The performance attracted over 200 million viewers world-wide.  I was in Germany at the time – in Trier, on the Rhine; birthplace of Karl Marx – and watched the historic concert on German TV.  Like everyone else I was caught up in the euphoria – the joy of freedom.  But I also felt some disquiet.   Was it a coincidence that the East German government announced that the way to the West was open on November 9th – the anniversary of Kristalnacht, the ‘Night of Broken Glass’ that marked the beginning of the violent persecution of the Jews of Europe by the Nazis in November 1938?  Had the terrible events of a united – and expanding – German nation prior to the division between East and West in 1949 been trumped by the reunification of Germany in 1989?  Would the memory of November 9th 1938 now be supplanted by the memory of November 9th 1989? What a troubling irony that Germany should once again have the potential of becoming the dominant power in Europe on the day that the Third Reich had come of age fifty one years earlier.  Not surprising, of course, that as people flowed through the newly-opened check-points on November 9th 1989, no one was thinking of another November 9th

These were some of my thoughts and questions back then.  Today, of course, despite enormous upheaval across the continent of Europe and the destructive events in the Balkans during the early 1990s, life in Europe has become completely transformed.  No less than ten states, once subsumed in the Soviet Union – including Bulgaria, the Czech Republic, Lithuania and Poland – are now members of the European Economic Union, and their citizens are free, not only to cross borders, but also to live and work in any EEC country.  Germany is a strong nation, but has not lost its memory – either of the years of division between East and West, or of its Nazi past.   And so, sixty years after the defeat of Hitler, in May 2005, a very unusual Holocaust Memorial was inaugurated (7) – which I saw from the outside just before it was opened to the public, when I visited Berlin with a group of my rabbinic colleagues a month earlier.

The Memorial to the Sho’ah occupies a huge 19,000 square metre (204,440 sq foot) area of prime land between the Brandenburg Gate and the site of Adolf Hitler’s bunker, and is situated diagonally across from the old Reichstag building, which, enhanced by its new Norman Foster glass dome,  has been home to the German Parliament, the Bundestag, since 1999.  Designed by US architect Peter Eisenman the Holocaust Memorial is very difficult to describe: a maize of stones – each one a unique shape and size – ‘tilting like shadows’, through which visitors may move from any direction.  Controversially, there are no plaques, inscriptions or symbols of any kind – so in response to concerns about the totally abstract nature of the design, a visitors’ information centre was constructed underneath it; a compromise which allows this enormous domain of stone, evoking both ‘cemetery and concrete wilderness’, to remain powerfully and appropriately overwhelming.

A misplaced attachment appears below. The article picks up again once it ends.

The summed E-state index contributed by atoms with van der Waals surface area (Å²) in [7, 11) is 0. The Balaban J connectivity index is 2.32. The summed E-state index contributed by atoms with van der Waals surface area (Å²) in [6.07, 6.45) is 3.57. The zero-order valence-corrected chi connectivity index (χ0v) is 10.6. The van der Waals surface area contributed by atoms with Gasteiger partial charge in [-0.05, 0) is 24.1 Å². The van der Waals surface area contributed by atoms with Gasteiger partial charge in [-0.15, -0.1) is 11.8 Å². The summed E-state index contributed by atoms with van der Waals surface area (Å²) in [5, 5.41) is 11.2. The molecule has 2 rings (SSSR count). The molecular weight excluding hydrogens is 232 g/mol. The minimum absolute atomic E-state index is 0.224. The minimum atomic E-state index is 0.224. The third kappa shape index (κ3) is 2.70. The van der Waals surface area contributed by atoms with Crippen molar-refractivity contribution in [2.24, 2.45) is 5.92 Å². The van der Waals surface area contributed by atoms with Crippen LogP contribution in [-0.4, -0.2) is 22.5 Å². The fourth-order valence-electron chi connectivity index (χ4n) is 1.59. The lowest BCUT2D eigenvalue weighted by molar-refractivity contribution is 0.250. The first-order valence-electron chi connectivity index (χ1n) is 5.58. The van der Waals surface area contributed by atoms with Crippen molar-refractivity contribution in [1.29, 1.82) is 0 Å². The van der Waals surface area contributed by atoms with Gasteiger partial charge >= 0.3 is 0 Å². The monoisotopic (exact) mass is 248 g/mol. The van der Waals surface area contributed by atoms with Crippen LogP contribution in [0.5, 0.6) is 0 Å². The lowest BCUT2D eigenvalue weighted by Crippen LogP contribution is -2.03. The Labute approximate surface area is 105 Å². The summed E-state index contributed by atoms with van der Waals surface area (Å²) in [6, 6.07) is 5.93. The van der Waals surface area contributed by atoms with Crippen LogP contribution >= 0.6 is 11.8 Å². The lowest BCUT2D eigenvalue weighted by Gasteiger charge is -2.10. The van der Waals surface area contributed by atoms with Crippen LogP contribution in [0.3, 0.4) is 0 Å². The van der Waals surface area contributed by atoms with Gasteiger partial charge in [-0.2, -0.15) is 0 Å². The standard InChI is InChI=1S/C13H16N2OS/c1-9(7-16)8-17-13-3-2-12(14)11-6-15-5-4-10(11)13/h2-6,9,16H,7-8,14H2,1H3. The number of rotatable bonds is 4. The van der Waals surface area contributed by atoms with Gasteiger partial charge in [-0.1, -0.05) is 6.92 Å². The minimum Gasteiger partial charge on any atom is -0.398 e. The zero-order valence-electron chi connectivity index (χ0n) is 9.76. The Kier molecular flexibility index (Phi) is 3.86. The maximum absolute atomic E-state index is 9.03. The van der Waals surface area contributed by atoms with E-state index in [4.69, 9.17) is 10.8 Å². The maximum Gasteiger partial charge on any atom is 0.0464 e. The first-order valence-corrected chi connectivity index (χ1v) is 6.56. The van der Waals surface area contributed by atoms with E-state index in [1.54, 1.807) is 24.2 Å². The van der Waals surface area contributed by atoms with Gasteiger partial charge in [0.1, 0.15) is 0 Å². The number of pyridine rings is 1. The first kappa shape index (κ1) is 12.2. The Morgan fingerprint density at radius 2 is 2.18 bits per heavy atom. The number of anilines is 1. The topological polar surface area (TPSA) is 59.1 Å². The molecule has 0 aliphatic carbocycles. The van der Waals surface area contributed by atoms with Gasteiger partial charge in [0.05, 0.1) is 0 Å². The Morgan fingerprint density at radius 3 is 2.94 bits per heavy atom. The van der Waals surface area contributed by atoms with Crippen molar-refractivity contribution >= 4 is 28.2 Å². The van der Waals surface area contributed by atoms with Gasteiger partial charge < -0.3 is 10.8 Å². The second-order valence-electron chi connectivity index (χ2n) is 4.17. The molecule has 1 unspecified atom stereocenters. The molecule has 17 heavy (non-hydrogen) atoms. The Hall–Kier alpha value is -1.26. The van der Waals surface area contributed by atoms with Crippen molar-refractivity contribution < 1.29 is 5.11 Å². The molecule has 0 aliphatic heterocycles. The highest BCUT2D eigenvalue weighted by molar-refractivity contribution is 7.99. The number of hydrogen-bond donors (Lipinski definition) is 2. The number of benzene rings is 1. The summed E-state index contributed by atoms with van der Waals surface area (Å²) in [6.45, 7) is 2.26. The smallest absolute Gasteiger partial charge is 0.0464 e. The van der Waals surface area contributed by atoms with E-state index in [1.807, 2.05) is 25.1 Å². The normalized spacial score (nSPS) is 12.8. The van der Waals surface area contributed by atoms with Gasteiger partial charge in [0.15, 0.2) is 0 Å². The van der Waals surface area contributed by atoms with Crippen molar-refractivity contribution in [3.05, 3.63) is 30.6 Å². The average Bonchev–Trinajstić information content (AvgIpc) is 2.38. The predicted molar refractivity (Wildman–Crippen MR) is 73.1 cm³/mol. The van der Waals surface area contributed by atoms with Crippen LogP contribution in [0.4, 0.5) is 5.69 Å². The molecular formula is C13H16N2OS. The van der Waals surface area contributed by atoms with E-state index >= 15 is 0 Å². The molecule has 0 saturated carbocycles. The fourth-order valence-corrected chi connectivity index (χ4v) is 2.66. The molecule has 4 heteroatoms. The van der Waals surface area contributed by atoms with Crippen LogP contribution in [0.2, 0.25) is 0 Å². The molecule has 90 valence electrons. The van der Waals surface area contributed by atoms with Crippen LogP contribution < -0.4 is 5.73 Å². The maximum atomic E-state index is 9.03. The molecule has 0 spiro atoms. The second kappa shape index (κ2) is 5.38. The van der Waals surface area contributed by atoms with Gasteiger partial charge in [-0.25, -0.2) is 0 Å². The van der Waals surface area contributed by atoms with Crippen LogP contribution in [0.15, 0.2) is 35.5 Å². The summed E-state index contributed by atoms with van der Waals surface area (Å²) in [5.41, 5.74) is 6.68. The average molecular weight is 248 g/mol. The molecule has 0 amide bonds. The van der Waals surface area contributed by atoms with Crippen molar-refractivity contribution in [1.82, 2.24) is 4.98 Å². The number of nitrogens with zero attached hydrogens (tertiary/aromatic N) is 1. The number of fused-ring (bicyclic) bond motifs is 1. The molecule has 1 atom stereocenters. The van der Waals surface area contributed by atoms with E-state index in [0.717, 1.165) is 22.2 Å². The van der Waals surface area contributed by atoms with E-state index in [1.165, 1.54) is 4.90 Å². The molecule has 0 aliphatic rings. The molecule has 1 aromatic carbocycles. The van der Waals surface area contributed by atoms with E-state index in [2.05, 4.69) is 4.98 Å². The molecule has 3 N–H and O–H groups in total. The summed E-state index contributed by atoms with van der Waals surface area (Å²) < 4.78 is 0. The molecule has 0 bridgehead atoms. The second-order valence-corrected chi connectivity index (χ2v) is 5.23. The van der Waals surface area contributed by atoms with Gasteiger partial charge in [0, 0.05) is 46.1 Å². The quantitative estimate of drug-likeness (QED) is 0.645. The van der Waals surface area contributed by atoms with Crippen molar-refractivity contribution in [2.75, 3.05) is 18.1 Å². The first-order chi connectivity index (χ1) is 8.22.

If you visit Berlin the Sho’ah Memorial is impossible to miss – which tells you everything about Europe post-1989.  The dismantling of the very concrete Berlin Wall and the lifting of the more symbolic ‘Iron Curtain’ created new vistas, new possibilities, new freedoms and new challenges – as well as revealing a new disconcerting landscape in which nothing is hidden – neither the horrors of the past, nor the problems of the present – anymore.  For me that is the real significance of that seemingly endless sprawl of stone alongside a magnificently refurbished Brandenburg Gate and the glittering glass dome filling the old Reichstag building with new light.

And the significance is not only particular to Europe; there are also universal lessons to be learned when a wall comes down and a curtain is lifted – and two men walk on the moon.  It may seem that the moon-landing was an event of a completely different order – but there are connections.  To begin to understand what these utterly distinct events have in common – twenty years apart, separated, quite literally, by 238,855 miles (8) – it might be helpful to recall the primordial myth of the first human beings in the Garden of Eden.  On the face of it, the Garden of Eden bears no resemblance to a divided Berlin – for one thing, Eden was a natural paradise, not a man-made prison.  But like the East Germans, the first human beings were confined, and what is more, prohibited from eating of the Tree of Knowledge, their realm of action was restricted (Genesis 2-3).  On the face of it the Garden of Eden was just a garden, but a microcosm of the Earth, Eden represented for its two human inhabitants the whole known world; what lay beyond it was a complete mystery – so when they left the garden, they entered an utterly new unknown domain.

And so, we can see that the moon landing of July 1969 and the dismantling of the Berlin Wall in November 1989 both involved breaching the boundary between the known and the unknown.  The known may be beautiful or terrible or relentlessly familiar – but the unknown is always simply that: utterly mysterious until we take a leap and enter it. We cannot know what we will find there until we go there; and we cannot fully understand where we are here, until we regard here from beyond the horizon, over there.  Death, of course, is the final boundary, but before we die there are many other boundaries for us to cross.   And so, this evening we cross a boundary into the unknown realm of the New Year beyond this moment.   And so, we mark the passing years, not only to recall the past and everything we have experienced until now, but also to remind ourselves that life is always a stepping out into the future.   May each one of us find the courage to step out into the future with hope.  And let us say:  Amen.


Rabbi Elizabeth Tikvah Sarah

Brighton & Hove Progressive Synagogue – Adat Shalom Verei’ut

Erev Rosh Ha-Shanah 5770 – 18th September 2009


  2. 2. ODE TO JOY AND FREEDOM.  The Fall of the Berlin Wall by Ursula Grosser Dixon:
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  5. 5. Schiller wrote the poem “The Ode to Joy” in 1785.
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  8. The mean distance between the Earth and the Moon is 238,855 miles – 384,400 kilometres.